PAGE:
Coxsackievirus B (CVB), a member of the enterovirus family of RNA viruses, is associated with a number of diverse syndromes, including meningitis, pericarditis, febrile illness, diabetes, dilated cardiomyopathy and myocarditis. A key event in CVB pathogenesis is the induction of host cell death. Enteroviruses are lytic viruses and possess no known mechanism for progeny release other than the destruction of the host cell membrane. However, cell death induction must be balanced precisely as activating cell death prematurely, or by alternative pathways, could inhibit replication and/or induce inflammatory signaling. Whereas CVB commonly induces apoptosis in many non-polarized cell types, we have shown that CVB-infected polarized intestinal epithelial cells undergo necrosis, which is required for virus egress. However, the molecular basis for this difference has remained elusive. In this proposal, we will extend our previous studies to provide a mechanistic understanding of the pathways that mediate CVB-induced intestinal cell death and how these pathways might affect CVB pathogenesis and inflammatory signaling. We will (1) define the role of the pro-necrotic serine/threonine nonreceptor kinase receptor-interacting protein 3 (RIP3) in CVB-induced necrotic cell death of the intestinal epithelium, (2) define the mechanisms employed by CVB to attenuate RIP3-mediated signaling, and (3) define the role of necrotic cell death in CVB-induced inflammatory signaling. These studies provide critical insights into the molecular events that promote necrotic signaling in response to CVB, and possible other RNA virus, infection within the intestinal epithelium. In addition, these studies will identify previously unknown host targets that could be targeted to enhance antiviral defenses and/or limit CVB-induced egress from and inflammation of the gastrointestinal tract.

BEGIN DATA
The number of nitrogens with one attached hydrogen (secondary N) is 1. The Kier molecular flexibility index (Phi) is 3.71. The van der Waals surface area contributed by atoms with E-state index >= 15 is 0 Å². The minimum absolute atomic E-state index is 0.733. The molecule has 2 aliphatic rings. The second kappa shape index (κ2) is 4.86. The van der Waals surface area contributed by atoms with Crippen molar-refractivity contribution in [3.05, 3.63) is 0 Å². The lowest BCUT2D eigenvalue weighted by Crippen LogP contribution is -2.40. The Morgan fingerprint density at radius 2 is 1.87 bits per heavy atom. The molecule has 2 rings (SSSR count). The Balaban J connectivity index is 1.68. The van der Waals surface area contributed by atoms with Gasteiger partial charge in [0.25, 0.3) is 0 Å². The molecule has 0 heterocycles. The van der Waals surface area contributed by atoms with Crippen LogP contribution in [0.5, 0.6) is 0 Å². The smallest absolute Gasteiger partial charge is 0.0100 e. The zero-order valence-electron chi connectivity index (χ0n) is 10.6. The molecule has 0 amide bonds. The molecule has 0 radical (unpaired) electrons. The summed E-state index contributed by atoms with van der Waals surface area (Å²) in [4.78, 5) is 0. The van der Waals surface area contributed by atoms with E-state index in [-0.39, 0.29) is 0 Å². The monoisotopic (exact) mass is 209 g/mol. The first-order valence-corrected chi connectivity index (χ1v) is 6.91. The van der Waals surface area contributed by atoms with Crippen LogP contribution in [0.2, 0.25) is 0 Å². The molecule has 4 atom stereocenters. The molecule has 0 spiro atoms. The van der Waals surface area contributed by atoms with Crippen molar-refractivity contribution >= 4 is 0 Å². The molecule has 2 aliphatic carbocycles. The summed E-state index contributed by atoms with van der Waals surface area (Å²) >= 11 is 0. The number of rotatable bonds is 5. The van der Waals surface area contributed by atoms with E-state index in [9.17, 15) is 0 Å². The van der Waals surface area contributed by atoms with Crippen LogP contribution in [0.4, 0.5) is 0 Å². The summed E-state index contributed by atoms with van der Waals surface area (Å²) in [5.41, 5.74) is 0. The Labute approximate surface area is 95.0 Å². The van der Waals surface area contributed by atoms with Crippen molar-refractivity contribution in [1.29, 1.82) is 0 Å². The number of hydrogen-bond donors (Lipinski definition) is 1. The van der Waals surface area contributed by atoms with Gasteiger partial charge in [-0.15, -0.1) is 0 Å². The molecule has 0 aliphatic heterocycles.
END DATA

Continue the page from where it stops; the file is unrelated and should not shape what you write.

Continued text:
Coxsackievirus B (CVB) is a significant source of human disease and is commonly associated with myocarditis, dilated cardiomyopathy, and aseptic meningitis. There are currently no effective therapeutics available to combat CVB infections. We have uncovered a novel mechanism by which CVB alters host cell biology that may play a pivotal role in developing strategies for mitigating CVB-induced cell injury and inflammation within the gastrointestinal tract, the primary site of CVB host entry.